Smallville has always been slightly puzzling. The first season, to its credit, established the show and what it was all about quite well, but the changes that have been made are hard to swallow for a fan of previous Superman outings. One thing that really is a mystery is why Lex Luthor and Clark Kent even know each other at this stage of their lives. What’s worse is that they become the best of friends. Although it puts a fun spin on things to come with a whole ‘childhood friends become deadly enemies’ theme emerging, but it is hard to get over the fact that the villain in this version lives in Smallville and is friends with Clark. Season two looked like it may just make things worse early on when Clark is made Best Man at Lex’s wedding. Things do get heated later on though when the Superman mystery deepens and Lex begins to suspect Clark is involved. Although the Lex character is now going into more villainous territory, it is still hard to swallow that he is present at this stage of Clark’s life.

(Late Season Spoilers in this paragraph) For a fan of the original Superman, the way Krypton is portrayed in this series may be upsetting. People who saw the caring and loving Marlon Brando as Jor-El may be shocked to know that in this season, Jor-El seems to have sent his only son Kal-El to Earth with intents of him using his powers to become ruler of the planet. However, hearing Terrence Stamp (Villain General Zod from first two Superman films) as the new evil Jor-El is a decent surprise. Although some may enjoy this new twist, fans of the original films may find it upsetting to see (or rather hear) this new Jor-El.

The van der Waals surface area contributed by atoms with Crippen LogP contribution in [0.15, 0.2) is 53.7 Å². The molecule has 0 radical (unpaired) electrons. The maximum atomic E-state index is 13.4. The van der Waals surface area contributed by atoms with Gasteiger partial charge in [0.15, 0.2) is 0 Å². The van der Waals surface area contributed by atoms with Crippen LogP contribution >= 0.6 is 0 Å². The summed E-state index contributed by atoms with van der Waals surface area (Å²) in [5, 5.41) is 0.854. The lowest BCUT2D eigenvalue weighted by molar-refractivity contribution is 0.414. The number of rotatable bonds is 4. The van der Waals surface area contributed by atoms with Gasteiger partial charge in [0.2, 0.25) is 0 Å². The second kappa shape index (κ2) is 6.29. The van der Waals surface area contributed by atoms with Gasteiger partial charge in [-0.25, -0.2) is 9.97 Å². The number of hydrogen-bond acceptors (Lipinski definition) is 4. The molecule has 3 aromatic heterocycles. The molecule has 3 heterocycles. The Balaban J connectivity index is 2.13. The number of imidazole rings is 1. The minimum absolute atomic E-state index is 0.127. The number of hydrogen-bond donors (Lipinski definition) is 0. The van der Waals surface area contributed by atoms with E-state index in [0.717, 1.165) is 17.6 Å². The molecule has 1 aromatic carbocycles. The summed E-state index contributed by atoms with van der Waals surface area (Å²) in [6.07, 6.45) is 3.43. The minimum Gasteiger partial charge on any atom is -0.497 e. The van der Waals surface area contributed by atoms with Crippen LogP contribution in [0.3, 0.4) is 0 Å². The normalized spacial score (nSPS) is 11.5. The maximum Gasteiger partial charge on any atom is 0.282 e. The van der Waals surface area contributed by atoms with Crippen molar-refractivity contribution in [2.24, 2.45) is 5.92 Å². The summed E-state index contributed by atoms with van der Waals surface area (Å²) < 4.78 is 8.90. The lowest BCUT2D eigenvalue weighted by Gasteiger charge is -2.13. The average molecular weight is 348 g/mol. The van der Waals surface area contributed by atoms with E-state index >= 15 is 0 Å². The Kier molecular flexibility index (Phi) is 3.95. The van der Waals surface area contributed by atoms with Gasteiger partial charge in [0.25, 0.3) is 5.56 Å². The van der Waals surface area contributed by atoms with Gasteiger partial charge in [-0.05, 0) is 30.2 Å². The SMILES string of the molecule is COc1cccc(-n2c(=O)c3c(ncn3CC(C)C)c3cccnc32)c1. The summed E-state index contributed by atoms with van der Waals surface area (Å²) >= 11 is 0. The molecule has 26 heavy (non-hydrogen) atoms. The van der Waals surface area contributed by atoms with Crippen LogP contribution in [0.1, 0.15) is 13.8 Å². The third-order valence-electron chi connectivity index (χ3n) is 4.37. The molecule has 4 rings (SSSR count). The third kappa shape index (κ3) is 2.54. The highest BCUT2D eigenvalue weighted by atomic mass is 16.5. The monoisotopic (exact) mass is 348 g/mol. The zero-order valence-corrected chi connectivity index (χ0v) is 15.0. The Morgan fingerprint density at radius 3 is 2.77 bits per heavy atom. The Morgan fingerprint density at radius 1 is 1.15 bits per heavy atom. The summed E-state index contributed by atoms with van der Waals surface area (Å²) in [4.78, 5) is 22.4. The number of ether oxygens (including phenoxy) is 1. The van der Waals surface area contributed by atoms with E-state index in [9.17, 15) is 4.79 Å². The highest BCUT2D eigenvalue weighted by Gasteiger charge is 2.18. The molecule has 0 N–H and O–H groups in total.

Despite some unwelcome changes to the story, there is some appeal in the development of Clark Kent into Superman as well as famous Superman occurrences. The episode Fire contains some very good scenes about Clark developing his heat vision. The episode Red also is important to the Superman story as it is Clark’s first encounter with the Red Kryptonite, which for those who don’t know turns him evil. Best of all, however, are hints in the episodes Vortex and Rosetta towards Clark’s ability to fly that he does not possess just yet. Clark growing up into Superman and learning about his powers is the most appealing, if not the only appealing part of this show.

Smallville: The Complete Second Season